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Not long ago I said that Sean Baker’s “The Florida Project” would be the most heartwarming movie of the year.
I was mistaken.
“Lady Bird” is one of those rare coming-of-age stories that shines out from the rest. It is charming, unique and completely wonderful.
Director Greta Gerwig tells the semi-autobiographical story of Christine “Lady Bird” McPherson, played by Saoirse Ronan. She stumbles her way through her last year of high school and struggles to find an out-of-state college. All the while dealing with relationships with her family and friends.
The plot doesn’t sound like anything earth shattering, but this goes to show how much an expert director can enhance a film.
Gerwig presents the film with a lens of nostalgia and hindsight. While Lady Bird may find herself in a less than favorable situation, Gerwig manages to display scenes as fond memories. She paints her hometown as a glowing place of hope, even if the main character doesn’t see it the same way.
There are tiny bits of cliché moments in the film that every coming of age story contains. But what separates “Lady Bird” from the rest is the fact that Gerwig uses these clichés, which are nearly universal, and portrays them as memories that the audience longs for.
The score, provided by one of the best composers in film, Jon Brion, is fantastic and adds an extra layer of emotion to every scene it accompanies. The score can be powerful or soft depending on what the scene calls for. I highly recommend some of his work if you are into film soundtracks. “Synecdoche, New York” and “Punch-Drunk Love” are great examples of his work.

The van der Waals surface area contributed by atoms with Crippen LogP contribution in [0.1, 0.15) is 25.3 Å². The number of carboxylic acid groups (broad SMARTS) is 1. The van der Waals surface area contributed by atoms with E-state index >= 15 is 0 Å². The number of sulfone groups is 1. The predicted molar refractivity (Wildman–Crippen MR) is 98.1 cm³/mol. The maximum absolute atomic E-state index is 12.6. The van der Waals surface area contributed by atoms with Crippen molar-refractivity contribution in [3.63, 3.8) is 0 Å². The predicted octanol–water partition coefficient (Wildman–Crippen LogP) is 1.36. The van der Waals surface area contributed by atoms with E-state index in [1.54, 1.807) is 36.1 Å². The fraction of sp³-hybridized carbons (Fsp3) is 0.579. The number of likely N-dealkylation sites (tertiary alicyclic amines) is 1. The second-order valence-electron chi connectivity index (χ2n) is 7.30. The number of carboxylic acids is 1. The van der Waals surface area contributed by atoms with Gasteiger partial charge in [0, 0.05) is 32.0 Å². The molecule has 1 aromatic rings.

This film also seems to be able to strike a chord with anyone. As I was leaving the theater I could hear multiple women discussing their shared experiences with the main character.
Most of the relatability found in the character of Lady Bird comes from her relationships with the people around her. More specifically, her relationship with her mother is the main focus of the film.
Lady Bird constantly battles with her mother, played by Laurie Metcalf. The back and forth banter between the two is both amusing and relatable. They argue about Lady Bird’s appearance and how she carries herself through the world. Both of them deliver great performances, as do most of the cast.
Nearly everything in this film is perfect. From the acting, writing, cinematography and music.
There isn’t ever a dull moment.
If you have some free time after it releases on Nov. 17 and you don’t want to waste your money watching “Justice League,” I strongly recommend this film.